Arctic ice melting at 'amazing' speed, scientists find
The declining areal cover and thickness of summer ice in the Arctic Sea continues, with 2012 shaping up to be another record-breaking year. Read the BBC summary here. These declines are of course predicted as a consequence of warming air temperatures due to anthropogenic global warming, but what really alarms me is the speed at which it is progressing. Basically, ice loss is accelerating every year, and has been since we noted a drastic speed-up in 2007. The consequences of an ice free Arctic will be far-reaching. First there are physical consequences. Losing the ice reduces the regional albedo, and creates a feedback that will continue the acceleration. Furthermore, thinner ice means that more light penetrates into the depths, warming the water beneath. The region's biology is also changing, and this too will accelerate. Warmer, brighter waters will most likely increase biological productivity in the Arctic Sea, which will be good news for some human industries, but isn't good news for all. The opening of the seaway, and increasing productivity, will change the ecology of the region, displacing many species, while allowing invasion from neighbouring waters in the northern Pacific and Atlantic. Geerat Vermeij and I wrote a predictive paper about this, oh, 4 years ago now. It is difficult to predict exactly what the consequences of those changes will be because of the problem's complexity, but they will be large. And finally, of course, opening the sea exposes many many resources of interest to humans, including fossil fuel deposits and shipping lanes. Let the wrangling begin. Noe note though is that the Arctic Sea ice melting will not contribute significantly to sea level rise; that ice is already in the ocean.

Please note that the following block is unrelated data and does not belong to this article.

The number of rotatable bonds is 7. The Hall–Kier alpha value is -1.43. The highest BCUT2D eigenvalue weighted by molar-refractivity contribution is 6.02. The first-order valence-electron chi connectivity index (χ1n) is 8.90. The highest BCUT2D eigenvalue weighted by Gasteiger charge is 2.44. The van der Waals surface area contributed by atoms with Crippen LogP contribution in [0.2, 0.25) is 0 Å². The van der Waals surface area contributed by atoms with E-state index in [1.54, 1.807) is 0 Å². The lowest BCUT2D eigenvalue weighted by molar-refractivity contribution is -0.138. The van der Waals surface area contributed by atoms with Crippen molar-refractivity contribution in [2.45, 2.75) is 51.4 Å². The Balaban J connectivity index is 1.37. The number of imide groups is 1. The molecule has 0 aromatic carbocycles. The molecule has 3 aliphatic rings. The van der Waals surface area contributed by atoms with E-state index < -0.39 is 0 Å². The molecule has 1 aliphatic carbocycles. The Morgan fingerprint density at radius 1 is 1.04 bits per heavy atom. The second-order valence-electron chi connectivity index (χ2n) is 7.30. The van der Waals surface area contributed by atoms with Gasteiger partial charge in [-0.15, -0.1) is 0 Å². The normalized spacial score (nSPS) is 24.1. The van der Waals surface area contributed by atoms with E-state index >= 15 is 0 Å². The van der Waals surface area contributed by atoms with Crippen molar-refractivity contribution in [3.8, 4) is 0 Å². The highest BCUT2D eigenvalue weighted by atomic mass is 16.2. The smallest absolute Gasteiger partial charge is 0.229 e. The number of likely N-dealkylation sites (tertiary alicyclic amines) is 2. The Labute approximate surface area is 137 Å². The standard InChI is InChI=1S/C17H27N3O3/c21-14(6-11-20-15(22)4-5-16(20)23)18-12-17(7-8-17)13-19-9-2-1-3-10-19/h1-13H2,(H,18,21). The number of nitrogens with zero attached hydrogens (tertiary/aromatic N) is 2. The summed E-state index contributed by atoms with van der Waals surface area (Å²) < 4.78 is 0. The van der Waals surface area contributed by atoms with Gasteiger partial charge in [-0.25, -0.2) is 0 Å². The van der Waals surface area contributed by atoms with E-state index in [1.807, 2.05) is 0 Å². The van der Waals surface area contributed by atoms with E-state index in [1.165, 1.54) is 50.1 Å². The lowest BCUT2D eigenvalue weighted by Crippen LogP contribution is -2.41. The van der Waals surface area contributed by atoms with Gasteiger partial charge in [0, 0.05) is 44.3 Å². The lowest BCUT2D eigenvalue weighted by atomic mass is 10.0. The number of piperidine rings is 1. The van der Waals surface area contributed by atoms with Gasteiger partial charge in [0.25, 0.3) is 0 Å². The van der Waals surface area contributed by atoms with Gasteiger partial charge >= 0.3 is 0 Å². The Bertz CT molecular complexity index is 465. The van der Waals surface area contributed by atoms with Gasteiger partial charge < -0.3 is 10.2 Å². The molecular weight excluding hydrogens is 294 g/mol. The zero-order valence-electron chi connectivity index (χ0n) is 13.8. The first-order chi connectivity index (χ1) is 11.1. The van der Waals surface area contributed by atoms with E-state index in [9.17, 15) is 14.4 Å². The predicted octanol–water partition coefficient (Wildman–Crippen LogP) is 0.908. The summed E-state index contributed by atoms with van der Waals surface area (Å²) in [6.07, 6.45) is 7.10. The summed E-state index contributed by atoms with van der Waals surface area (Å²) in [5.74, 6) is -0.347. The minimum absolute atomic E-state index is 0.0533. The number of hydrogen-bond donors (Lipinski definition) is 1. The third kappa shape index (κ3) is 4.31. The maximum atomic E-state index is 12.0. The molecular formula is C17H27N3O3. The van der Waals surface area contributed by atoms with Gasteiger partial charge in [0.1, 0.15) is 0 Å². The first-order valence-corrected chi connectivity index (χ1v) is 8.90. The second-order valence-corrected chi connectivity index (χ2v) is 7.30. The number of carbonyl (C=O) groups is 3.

Our planet continues to change in response to global warming, and it seems that some of those changes are accelerating. I cannot be certain, and we will only know this in hindsight, but in my opinion we are beginning to cross thresholds. The time for discussion is long past. Now is the time for increased mitigation and implementation of adaptive strategies. I don't think that we are yet at the point where we need to consider drastic measures, such as extreme geoengineering. But, in the same way that a failure to agree upon and implement effective mitigating measures has brought us to this point, we may well be on our way to addressing this problem with technologically challenging, ecosystem-altering, economically difficult and socially painful actions.